The most frequent adverse effects associated with STORTIN therapy, in patients participating in controlled clinical studies were: diarrhoea, constipation, flatulence, dyspepsia, abdominal pain, headache, nausea, myalgia, arthralgia, asthenia, insomnia and rash.
The following side-effects have also been reported in clinical trials: muscle cramps, myositis, myopathy, paraesthesia, peripheral neuropathy, pancreatitis, hepatitis, cholestatic jaundice, anorexia, vomiting, alopecia, pruritus, impotence, hyperglycaemia and hypoglycaemia. Allergic reactions have been reported rarely.
STORTIN may cause elevation of creatine phosphokinase and dose-related increases in transaminase levels may occur (see WARNINGS).
As with other HMG-CoA reductase inhibitors the risk of myopathy during treatment with STORTIN is increased with concurrent administration of immunosuppressive drugs, fibric acid derivatives, macrolide antibiotics, e.g. erythromycin, azole antifungals, e.g. clotrimazole, or niacin (nicotinic acid) (see WARNINGS: Skeletal Muscle).
Antacid: Co-administration of an oral antacid suspension containing magnesium and aluminium hydroxides with STORTIN decreased plasma concentrations of atorvastatin approximately 35%; however, LDL-C reduction was not altered.
Antipyrine: Because STORTIN does not affect the pharmacokinetics of antipyrine, interactions with other drugs metabolized via the same cytochrome isozymes are not expected.
Colestipol: Plasma concentrations of atorvastatin decreased approximately 25% when colestipol and STORTIN were co-administered. However, LDL-C reduction was greater when STORTIN and colestipol were co-administered than when either drug was given alone.
Cholestyramine: No data is available.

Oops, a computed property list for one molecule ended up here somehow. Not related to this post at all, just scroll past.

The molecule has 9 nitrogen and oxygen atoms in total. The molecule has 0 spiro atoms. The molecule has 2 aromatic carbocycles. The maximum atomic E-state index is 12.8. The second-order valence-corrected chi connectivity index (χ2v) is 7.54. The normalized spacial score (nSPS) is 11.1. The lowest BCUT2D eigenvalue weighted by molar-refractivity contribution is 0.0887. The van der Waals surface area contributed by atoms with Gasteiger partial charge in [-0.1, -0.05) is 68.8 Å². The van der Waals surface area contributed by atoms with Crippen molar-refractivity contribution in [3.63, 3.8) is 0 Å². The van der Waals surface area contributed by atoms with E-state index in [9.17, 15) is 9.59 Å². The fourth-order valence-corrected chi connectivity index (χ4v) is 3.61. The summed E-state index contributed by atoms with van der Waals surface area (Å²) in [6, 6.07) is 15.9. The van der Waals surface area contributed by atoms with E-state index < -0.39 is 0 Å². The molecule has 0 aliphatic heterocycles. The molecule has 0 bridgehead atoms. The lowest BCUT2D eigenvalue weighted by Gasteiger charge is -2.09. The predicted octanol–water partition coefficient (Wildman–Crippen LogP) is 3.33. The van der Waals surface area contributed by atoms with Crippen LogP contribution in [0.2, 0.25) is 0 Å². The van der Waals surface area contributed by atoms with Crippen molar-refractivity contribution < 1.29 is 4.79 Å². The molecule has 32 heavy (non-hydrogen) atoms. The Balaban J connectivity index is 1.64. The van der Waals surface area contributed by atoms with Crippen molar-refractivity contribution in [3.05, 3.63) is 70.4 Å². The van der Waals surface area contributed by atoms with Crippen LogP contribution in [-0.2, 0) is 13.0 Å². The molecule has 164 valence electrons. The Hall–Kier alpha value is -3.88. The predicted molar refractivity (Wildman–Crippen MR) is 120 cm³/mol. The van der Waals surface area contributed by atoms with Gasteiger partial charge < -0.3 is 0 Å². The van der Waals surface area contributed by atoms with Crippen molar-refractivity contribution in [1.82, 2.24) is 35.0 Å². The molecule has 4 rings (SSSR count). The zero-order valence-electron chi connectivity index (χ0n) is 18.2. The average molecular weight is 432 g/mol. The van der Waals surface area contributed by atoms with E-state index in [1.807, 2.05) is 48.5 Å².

Cimetidine: Atorvastatin plasma concentrations and LDL-C reduction were not altered by co-administration of cimetidine.
Digoxin: Co-administration of multiple doses of STORTIN and digoxin increased steady-state plasma digoxin concentrations by approximately 20%. Patients taking digoxin should be monitored appropriately.
Erythromycin: In healthy individuals, plasma concentrations of STORTIN increased approximately 40% with co-administration of STORTIN and erythromycin, a known inhibitor of cytochrome P450 3A4 (see WARNINGS, Skeletal Muscle).
Oral contraceptives: Co-administration of STORTIN and an oral contraceptive increased AUC values of norethindrone and ethinyl estradiol approximately 30% and 20%, respectively. These increases should be considered when selecting an oral contraceptive for a woman taking atorvastatin.
Warfarin: STORTIN had no clinically significant effect on prothrombin time when administered to patients receiving combined STORTIN and warfarin therapy for two weeks. Nevertheless, patients receiving STORTIN should be closely monitored when STORTIN is combined with warfarin therapy.
Other Concomitant Therapy: In clinical studies, STORTIN was used concomitantly with antihypertensive agents and oestrogen replacement therapy without evidence of clinically significant adverse interactions. Interaction studies with specific agents have not been conducted.

There is no specific treatment for atorvastatin overdosage. In the event of an overdose, the patient should be treated symptomatically, and supportive measures instituted as required. Due to extensive drug binding to plasma proteins, hemodialysis is not expected to significantly enhance atorvastatin clearance.



A white, oval, film-coated tablet.

Blister packs of 10 x 10 tablets.

Store in a cool (below 25C), dry  and dark place. KEEP OUT OF REACH OF CHILDREN.